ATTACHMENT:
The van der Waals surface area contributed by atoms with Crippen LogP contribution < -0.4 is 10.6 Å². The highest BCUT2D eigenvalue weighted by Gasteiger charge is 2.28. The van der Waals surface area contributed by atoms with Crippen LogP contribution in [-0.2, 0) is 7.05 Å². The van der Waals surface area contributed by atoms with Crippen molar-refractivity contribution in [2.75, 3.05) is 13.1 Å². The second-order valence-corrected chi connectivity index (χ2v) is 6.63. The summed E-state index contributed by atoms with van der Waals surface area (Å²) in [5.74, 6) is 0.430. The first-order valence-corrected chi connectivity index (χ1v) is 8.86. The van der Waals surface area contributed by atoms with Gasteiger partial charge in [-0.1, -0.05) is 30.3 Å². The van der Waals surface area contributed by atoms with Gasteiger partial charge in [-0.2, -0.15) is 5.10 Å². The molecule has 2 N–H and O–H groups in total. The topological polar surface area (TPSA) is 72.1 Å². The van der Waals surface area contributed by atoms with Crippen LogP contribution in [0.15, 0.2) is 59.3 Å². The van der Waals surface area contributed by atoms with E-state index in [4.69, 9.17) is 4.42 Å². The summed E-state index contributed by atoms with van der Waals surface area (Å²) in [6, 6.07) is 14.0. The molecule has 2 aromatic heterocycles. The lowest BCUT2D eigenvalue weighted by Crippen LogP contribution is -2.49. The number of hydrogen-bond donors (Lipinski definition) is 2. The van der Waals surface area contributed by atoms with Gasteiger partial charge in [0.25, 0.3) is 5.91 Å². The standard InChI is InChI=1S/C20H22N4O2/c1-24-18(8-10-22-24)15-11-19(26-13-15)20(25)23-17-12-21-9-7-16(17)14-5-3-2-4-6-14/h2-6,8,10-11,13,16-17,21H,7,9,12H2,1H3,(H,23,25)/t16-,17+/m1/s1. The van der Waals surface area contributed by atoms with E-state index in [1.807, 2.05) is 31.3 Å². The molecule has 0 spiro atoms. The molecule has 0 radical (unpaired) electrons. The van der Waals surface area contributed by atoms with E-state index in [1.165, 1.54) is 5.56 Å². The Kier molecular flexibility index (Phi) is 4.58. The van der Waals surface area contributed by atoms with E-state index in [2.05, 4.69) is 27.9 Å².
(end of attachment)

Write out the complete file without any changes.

The van der Waals surface area contributed by atoms with Crippen LogP contribution < -0.4 is 10.6 Å². The highest BCUT2D eigenvalue weighted by Gasteiger charge is 2.28. The van der Waals surface area contributed by atoms with Crippen LogP contribution in [-0.2, 0) is 7.05 Å². The van der Waals surface area contributed by atoms with Crippen molar-refractivity contribution in [2.75, 3.05) is 13.1 Å². The second-order valence-corrected chi connectivity index (χ2v) is 6.63. The summed E-state index contributed by atoms with van der Waals surface area (Å²) in [5.74, 6) is 0.430. The first-order valence-corrected chi connectivity index (χ1v) is 8.86. The van der Waals surface area contributed by atoms with Gasteiger partial charge in [-0.1, -0.05) is 30.3 Å². The van der Waals surface area contributed by atoms with Gasteiger partial charge in [-0.2, -0.15) is 5.10 Å². The molecule has 2 N–H and O–H groups in total. The topological polar surface area (TPSA) is 72.1 Å². The van der Waals surface area contributed by atoms with Crippen LogP contribution in [0.15, 0.2) is 59.3 Å². The van der Waals surface area contributed by atoms with E-state index in [4.69, 9.17) is 4.42 Å². The summed E-state index contributed by atoms with van der Waals surface area (Å²) in [6, 6.07) is 14.0. The molecule has 2 aromatic heterocycles. The lowest BCUT2D eigenvalue weighted by Crippen LogP contribution is -2.49. The number of hydrogen-bond donors (Lipinski definition) is 2. The van der Waals surface area contributed by atoms with Gasteiger partial charge in [0.25, 0.3) is 5.91 Å². The standard InChI is InChI=1S/C20H22N4O2/c1-24-18(8-10-22-24)15-11-19(26-13-15)20(25)23-17-12-21-9-7-16(17)14-5-3-2-4-6-14/h2-6,8,10-11,13,16-17,21H,7,9,12H2,1H3,(H,23,25)/t16-,17+/m1/s1. The van der Waals surface area contributed by atoms with E-state index in [1.807, 2.05) is 31.3 Å². The molecule has 0 spiro atoms. The molecule has 0 radical (unpaired) electrons. The van der Waals surface area contributed by atoms with E-state index in [1.165, 1.54) is 5.56 Å². The Kier molecular flexibility index (Phi) is 4.58. The van der Waals surface area contributed by atoms with E-state index in [2.05, 4.69) is 27.9 Å².